Moreover, Ofqual’s marking schema specifies that 80% of marks should be awarded for “language manipulation and use”, while only 20% are reserved for knowledge, understanding, and analysis of, and critical engagement with “aspects of the culture and society of countries/communities where the language is spoken” (Ofqual 2017:7). Therefore, the new AS/A-level qualification remains largely skills-focused. The study of linguistics within such a curriculum is doubly desirable, as it necessarily promotes greater metalinguistic awareness, which in turn is reported to be linked to greater success in UK classroom-based MFL learning at lower Key Stages (TSC 2016).

What linguistics can do for MFL study

Linguistics is inherently interdisciplinary, interfacing with history, literature, psychology, sociology, mathematics, education, information technology, and the natural sciences. The English Language A-level (which is essentially English linguistics) provides an excellent example of how language-focused content can be accessible, interesting and intellectually demanding in its own right (see DfE 2014).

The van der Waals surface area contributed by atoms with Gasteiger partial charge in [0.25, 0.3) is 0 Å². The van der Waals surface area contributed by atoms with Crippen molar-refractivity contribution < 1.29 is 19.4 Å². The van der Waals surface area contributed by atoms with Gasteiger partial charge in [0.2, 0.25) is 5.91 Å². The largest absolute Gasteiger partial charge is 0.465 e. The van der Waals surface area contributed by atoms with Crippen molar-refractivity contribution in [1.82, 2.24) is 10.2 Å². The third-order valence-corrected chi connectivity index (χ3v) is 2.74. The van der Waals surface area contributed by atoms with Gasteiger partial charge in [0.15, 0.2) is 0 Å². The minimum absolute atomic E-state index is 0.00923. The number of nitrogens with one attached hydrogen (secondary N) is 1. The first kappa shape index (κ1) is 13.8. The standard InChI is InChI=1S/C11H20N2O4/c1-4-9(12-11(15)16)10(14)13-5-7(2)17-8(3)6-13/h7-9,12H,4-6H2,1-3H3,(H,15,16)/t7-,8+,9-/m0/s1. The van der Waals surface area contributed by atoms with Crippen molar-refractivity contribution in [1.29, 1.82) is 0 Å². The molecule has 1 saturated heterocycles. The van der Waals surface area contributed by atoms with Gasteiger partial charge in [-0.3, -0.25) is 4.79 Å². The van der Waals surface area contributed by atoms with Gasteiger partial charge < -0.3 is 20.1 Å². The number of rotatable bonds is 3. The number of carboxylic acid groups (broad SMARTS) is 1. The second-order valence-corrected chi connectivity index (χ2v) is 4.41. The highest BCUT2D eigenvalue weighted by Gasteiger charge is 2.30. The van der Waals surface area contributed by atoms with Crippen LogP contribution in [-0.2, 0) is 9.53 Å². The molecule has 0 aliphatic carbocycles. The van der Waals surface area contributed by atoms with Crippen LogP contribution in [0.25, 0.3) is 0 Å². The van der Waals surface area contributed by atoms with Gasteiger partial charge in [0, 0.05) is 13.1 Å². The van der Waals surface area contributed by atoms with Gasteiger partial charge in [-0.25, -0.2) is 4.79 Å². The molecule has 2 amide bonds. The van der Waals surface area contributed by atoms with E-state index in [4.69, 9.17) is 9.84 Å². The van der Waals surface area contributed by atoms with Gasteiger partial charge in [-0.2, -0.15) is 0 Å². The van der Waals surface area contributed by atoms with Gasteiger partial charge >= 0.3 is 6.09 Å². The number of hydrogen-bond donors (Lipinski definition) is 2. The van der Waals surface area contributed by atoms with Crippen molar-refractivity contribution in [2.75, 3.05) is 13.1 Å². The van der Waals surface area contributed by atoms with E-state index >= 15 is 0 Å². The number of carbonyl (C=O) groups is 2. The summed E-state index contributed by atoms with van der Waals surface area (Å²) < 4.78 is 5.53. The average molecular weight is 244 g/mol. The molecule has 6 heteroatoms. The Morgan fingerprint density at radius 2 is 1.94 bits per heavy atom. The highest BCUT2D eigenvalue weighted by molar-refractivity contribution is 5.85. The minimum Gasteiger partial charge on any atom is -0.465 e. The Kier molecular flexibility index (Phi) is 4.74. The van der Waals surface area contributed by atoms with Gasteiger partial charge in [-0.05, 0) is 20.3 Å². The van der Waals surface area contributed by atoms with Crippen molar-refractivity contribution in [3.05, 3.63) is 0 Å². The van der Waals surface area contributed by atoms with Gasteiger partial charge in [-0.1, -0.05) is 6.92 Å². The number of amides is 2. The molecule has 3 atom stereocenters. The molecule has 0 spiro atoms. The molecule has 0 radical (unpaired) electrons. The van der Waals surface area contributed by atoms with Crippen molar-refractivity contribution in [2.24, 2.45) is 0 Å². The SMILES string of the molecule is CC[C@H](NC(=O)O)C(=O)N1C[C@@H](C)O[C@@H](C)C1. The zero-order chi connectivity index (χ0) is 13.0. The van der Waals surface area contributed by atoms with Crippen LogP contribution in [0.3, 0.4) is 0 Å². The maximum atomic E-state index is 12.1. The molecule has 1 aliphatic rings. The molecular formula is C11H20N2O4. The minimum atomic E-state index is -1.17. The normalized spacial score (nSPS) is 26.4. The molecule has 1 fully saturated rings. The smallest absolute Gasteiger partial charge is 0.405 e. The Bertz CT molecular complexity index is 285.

There are obvious differences between the study of English and that of MFL, however, which introduce potential barriers to the inclusion of linguistics for our purposes. Perhaps the most obvious issue is the tension between descriptive and prescriptive attitudes towards language. Linguistics, as a discipline, takes a descriptive approach, noting how languages vary according to geographical, social and age-based factors. Initially, this may seem like a barrier to the inclusion of linguistics in MFL A-levels, as, with respect to grammar, for example, the AS/A-level specification clearly takes a prescriptive approach. Prescriptive attitudes to language are often deeply entrenched and difficult to change, but challenging them should be a central aim of the AS/A-level. There are also practical benefits: the AS/A-level syllabus emphasises the use of real data from a variety of sources (spoken and written, including traditional print and online material). Such language seldom adheres wholly to prescribed standard norms, so students will need some awareness of non-standard features in order to understand them fully. Furthermore, it is only by being made aware of the differences between standard and non-standard usage that students can reach an understanding of what the standard is, and use it confidently. We thus see the understanding of linguistic variation as an essential component of communicative competency.